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Ian Parkin19/02/2022 11:22:09
1021 forum posts
239 photos

Advise/suggestions please

My mum at 86 with advancing dementure has recently has a fob pendant given her that calls for help if she falls or just needs help…the company that installed the system wants a key safe outside so they or the designated responder can get in.

she’s also starting soon to have carers coming in and the company also want the keysafe as they have different carers so don’t want to have keys..

To me its like leaving the key under the mat

Mum..she generally leaves the key in the lock on the inside so then the key wont work anyway.

I want to fit a electronic keypad to open the inner front door with a Yale type lock (rather than the mortice lock presently fitted) and leave the outer porch door unlocked.

so the inner door can be shut and always locked …but can be opened with a key always…not too sure mum could cope with a PIN number.

what have others done in this situation?

my sister says just have the keysafe..

John Haine19/02/2022 11:27:40
4673 forum posts
273 photos

Lots of National Trust cottages have the keysafe. Probably pretty secure but don't be tempted by an electronic one.

Ian Parkin19/02/2022 11:30:27
1021 forum posts
239 photos

John. National trust cottages don’t have all your possessions inside and an old lady generally.

what’s wrong with the electronic ones? I have had one for 20 years or so?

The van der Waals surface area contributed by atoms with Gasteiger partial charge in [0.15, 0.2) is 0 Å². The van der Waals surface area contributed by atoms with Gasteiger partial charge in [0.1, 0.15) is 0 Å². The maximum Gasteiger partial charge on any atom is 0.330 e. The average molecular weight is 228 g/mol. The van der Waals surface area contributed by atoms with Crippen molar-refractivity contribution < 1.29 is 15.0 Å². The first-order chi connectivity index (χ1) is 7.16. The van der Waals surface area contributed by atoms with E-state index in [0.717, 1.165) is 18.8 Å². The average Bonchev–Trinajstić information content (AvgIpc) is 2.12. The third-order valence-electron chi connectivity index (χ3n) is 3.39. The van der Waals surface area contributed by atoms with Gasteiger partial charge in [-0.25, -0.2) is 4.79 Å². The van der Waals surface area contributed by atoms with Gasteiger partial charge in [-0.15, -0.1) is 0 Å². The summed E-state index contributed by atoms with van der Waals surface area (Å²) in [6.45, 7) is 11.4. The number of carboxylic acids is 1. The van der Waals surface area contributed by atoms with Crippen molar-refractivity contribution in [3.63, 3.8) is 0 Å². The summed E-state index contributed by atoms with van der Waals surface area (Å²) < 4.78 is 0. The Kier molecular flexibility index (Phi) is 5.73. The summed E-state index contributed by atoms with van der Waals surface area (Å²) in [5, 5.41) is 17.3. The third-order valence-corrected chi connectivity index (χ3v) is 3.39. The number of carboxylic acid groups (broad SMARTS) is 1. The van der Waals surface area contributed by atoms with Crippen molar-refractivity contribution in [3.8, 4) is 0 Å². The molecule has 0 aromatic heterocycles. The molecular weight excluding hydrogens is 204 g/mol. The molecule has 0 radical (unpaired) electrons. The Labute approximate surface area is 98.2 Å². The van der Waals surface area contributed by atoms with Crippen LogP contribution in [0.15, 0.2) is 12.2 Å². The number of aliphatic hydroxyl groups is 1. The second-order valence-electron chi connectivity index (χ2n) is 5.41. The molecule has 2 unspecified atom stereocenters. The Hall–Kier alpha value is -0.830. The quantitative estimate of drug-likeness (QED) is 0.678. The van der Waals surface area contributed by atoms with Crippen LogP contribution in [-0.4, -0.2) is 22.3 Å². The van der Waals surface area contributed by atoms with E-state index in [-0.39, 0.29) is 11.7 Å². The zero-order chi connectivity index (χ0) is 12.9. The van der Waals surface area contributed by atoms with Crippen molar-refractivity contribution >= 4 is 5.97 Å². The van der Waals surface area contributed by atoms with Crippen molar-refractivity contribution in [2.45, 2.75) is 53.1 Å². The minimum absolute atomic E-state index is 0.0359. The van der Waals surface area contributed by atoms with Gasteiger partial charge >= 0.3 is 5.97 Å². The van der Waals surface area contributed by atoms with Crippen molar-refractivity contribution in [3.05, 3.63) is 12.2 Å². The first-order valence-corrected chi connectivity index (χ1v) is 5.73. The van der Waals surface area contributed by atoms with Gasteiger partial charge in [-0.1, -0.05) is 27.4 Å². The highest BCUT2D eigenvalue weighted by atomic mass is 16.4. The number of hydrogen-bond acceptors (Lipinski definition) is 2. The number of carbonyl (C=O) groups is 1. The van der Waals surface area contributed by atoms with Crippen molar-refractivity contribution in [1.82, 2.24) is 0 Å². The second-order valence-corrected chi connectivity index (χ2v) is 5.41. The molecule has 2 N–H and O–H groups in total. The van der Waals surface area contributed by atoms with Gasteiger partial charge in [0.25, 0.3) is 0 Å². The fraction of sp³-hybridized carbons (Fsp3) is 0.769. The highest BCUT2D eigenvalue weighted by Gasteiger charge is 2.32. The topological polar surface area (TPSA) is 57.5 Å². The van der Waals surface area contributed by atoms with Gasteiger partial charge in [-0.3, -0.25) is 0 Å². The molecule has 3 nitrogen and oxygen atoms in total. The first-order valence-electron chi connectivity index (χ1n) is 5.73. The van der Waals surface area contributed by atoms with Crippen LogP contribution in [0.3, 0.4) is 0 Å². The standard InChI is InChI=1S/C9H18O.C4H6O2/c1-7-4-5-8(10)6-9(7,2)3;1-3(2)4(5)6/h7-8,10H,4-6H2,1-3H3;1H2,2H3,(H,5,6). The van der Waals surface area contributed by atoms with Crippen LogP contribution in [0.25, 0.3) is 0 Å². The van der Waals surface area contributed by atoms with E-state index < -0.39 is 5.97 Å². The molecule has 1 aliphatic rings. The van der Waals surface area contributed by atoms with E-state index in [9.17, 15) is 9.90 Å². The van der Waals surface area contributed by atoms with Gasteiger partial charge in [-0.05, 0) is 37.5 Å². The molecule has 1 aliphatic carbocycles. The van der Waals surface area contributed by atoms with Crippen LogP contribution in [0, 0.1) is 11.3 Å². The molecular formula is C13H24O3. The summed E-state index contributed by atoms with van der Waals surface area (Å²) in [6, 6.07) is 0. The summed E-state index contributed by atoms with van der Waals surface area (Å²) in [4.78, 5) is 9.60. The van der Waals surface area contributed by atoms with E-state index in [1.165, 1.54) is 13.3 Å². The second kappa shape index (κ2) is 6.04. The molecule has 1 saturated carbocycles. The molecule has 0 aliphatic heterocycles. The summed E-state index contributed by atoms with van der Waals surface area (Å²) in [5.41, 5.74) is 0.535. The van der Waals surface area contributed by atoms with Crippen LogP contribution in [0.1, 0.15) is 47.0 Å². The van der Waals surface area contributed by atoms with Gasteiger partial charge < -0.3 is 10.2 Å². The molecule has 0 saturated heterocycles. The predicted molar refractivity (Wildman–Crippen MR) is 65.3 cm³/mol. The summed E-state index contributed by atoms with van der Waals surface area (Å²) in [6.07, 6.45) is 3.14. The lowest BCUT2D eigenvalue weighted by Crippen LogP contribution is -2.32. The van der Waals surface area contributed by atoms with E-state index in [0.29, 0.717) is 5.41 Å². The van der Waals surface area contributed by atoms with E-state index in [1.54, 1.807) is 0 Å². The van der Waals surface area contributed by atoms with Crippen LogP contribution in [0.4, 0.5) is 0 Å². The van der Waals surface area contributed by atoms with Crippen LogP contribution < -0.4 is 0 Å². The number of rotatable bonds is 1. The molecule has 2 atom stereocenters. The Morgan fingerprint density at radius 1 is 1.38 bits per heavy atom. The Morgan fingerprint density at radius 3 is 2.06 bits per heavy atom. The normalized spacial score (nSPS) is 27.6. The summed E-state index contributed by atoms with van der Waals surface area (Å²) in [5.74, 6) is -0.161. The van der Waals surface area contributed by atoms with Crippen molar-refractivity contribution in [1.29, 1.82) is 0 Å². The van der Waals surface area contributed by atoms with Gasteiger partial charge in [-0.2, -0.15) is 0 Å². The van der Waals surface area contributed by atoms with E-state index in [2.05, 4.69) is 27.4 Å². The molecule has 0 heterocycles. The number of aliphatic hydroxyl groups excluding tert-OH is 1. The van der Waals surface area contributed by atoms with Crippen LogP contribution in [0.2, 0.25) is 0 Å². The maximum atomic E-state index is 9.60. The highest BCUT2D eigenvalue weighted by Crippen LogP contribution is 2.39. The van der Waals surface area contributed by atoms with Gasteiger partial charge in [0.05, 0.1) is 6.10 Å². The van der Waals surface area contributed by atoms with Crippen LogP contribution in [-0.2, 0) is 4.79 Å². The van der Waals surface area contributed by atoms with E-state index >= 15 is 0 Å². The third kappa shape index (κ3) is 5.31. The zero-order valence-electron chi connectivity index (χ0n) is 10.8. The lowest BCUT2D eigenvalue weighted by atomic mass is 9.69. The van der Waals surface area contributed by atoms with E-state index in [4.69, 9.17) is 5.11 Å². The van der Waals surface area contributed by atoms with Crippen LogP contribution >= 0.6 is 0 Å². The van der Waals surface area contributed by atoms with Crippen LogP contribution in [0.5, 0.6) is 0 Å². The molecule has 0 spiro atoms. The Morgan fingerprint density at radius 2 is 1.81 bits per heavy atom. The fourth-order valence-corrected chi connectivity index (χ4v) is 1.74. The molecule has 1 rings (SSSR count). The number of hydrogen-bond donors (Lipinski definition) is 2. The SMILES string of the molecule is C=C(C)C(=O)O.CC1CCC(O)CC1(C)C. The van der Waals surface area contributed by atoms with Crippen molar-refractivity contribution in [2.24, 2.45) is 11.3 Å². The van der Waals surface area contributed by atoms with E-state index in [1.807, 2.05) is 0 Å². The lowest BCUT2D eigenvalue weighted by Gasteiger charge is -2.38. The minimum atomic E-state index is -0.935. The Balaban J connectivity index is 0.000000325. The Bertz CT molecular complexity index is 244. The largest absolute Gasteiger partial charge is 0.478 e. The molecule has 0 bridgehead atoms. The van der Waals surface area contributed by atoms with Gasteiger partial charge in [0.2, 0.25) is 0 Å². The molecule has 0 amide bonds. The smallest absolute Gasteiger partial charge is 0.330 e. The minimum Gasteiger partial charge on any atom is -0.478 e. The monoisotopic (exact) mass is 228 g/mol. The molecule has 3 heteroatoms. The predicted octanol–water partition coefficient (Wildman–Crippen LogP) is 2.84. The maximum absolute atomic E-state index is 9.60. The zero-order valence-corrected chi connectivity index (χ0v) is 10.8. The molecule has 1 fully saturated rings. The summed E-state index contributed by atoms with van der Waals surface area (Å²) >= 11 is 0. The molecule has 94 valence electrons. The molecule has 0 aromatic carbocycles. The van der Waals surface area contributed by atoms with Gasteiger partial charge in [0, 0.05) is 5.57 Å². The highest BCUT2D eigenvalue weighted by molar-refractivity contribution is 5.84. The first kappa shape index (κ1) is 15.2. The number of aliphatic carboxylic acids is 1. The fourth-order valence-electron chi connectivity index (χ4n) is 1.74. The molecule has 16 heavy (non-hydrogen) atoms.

Mike Hurley19/02/2022 11:33:40
313 forum posts
87 photos

Similar situation with my mother-in-law some years back now. The keysafe is perfectly OK (assuming its a good quality one) and to be fair - considering how easy a yale lock (as you are considering fitting from your text) can be defeated in relation to a sturdy mortice job would seem much the better idea IMHO.

We never had any issues with the keysafe that was fitted and it certainly made life all-round bags easier for everyone. These situations are never easy to get right as there is no 'fits all' solution for each individual case - yuou just need to make a value judgment on best advice / evidence

Hope that helps & things work out OK


Andrew Tinsley19/02/2022 11:46:31
1630 forum posts

I had a keysafe fitted, never had any problems.


Journeyman19/02/2022 11:46:46
1159 forum posts
235 photos

Had a key-safe at Mum's for years with no problems. Good quality safe fitted securely and out of sight if possible. As for Yale type have used these euro locks by ABS a cut above the average Yale for security but assumes a modern door. Used with thumb-turn on the inside (as fire Brigade recommended) avoids key on inside.


noel shelley19/02/2022 11:54:21
1344 forum posts
21 photos

Had an almost identical problem with my mum, key safe and mortice lock - never a problem ! How does the electronic set up work if there is no power - topical ! Noel

Ian Parkin19/02/2022 12:03:42
1021 forum posts
239 photos

To me a keysafe can be removed in a second with a crowbar and then opened destructively in private then the villians have your door keys.

if carers are using it perhaps 2,3,4 times a day they don’t want to be struggling to access an out of sight keysafe..,

do we tell the insurance co that theres keys to the house left outside?

In sheffield we haven’t had a power cut in decades

keys would still work in the event of no power

Howard Lewis19/02/2022 12:16:59
6104 forum posts
14 photos

Have had more that one friend or neighbour, with a keysafe.

Only you and the carer, or other family members, would know the combination (Which you can set ) so any would be intruder would have to be lucky to find the correct combination, quickly, out of about 10,000, to gain unauthorised entry.

Mum can unlock the door from inside if she wishes, although that might be unwise, in case she forgets to relock.